Papillon Lefèvre Syndrome
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Synonyms of Papillon Lefèvre Syndrome
- Hyperkeratosis Palmoplantaris with Periodontosis
- Keratoris Palmoplantaris with Periodontopathia
- Palmar-plantar Hyperkeratosis and Concomitant Periodontal Destruction
- Palmoplantar Keratoderma with Periodontosis
- No subdivisions found.
Papillon-Lefèvre Syndrome (PLS) is an extremely rare genetic disorder that typically becomes apparent from approximately one to five years of age. PLS is characterized by the development of dry scaly patches on the skin of the palms and the soles (palmar-plantar hyperkeratosis) in association with severe inflammation and degeneration of the structures surrounding and supporting the teeth (periodontium). The primary (deciduous) teeth frequently become loose and fall out by about age five. Without treatment, most of the secondary (permanent) teeth may also be lost by approximately age 17. Additional symptoms and findings associated with PLS may include frequent pus-producing (pyogenic) skin infections, abnormalities of the nails (nail dystrophy), and excessive perspiration (hyperhidrosis).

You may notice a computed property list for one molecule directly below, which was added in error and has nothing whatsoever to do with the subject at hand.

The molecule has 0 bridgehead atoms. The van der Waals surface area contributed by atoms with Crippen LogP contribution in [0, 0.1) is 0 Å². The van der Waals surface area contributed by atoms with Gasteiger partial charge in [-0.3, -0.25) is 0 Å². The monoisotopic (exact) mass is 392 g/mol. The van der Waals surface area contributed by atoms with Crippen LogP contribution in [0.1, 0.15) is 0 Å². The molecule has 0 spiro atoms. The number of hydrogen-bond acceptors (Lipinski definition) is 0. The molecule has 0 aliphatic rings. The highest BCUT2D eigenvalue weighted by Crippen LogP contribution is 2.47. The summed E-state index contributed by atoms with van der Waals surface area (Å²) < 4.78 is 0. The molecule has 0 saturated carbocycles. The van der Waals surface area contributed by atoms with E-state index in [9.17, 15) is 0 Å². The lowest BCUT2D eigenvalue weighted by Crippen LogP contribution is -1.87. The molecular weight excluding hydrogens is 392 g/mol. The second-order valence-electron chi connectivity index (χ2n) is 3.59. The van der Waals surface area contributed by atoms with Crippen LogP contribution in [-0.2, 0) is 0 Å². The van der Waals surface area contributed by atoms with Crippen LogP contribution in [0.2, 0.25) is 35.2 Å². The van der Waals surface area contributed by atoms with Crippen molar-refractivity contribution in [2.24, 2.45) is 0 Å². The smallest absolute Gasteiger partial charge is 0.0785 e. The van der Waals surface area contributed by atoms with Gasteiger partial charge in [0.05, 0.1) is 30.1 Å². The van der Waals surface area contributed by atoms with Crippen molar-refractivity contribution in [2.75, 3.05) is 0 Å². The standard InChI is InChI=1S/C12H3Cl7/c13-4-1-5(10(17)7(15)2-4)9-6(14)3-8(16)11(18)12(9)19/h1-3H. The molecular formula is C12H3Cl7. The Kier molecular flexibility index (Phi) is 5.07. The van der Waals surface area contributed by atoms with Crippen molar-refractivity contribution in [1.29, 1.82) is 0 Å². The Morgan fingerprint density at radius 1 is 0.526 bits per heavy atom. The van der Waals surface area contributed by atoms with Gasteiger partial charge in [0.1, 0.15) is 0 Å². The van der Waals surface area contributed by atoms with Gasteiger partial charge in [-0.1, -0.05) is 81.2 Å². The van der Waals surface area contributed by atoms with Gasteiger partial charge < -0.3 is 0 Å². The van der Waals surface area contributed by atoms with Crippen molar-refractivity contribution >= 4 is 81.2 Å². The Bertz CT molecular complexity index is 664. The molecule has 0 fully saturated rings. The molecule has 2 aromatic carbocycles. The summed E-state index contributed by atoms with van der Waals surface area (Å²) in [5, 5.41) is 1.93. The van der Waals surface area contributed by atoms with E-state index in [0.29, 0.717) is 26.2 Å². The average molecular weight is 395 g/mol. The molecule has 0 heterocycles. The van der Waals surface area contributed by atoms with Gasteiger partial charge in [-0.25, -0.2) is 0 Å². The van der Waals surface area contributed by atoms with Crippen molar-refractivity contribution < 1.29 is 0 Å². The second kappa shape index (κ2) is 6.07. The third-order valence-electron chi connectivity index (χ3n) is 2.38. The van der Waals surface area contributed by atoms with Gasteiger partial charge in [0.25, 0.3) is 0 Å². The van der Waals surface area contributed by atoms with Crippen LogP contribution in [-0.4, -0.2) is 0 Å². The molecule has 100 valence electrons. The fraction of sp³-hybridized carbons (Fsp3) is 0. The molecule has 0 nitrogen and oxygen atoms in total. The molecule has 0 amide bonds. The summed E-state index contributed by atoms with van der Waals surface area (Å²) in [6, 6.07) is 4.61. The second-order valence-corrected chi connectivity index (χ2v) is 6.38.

Papillon-Lefèvre Syndrome is transmitted as an autosomal recessive trait. Genetic analysis of several affected families (kindreds) suggests that the disorder may result from changes (mutations) of a gene that regulates production of an enzyme known as cathespin C. The gene is located on the long arm (q) of chromosome 11 (11q14).
Organizations related to Papillon Lefèvre Syndrome
(Please note that some of these organizations may provide information concerning certain conditions potentially associated with this disorder [e.g., dental and skin abnormalities, etc.].
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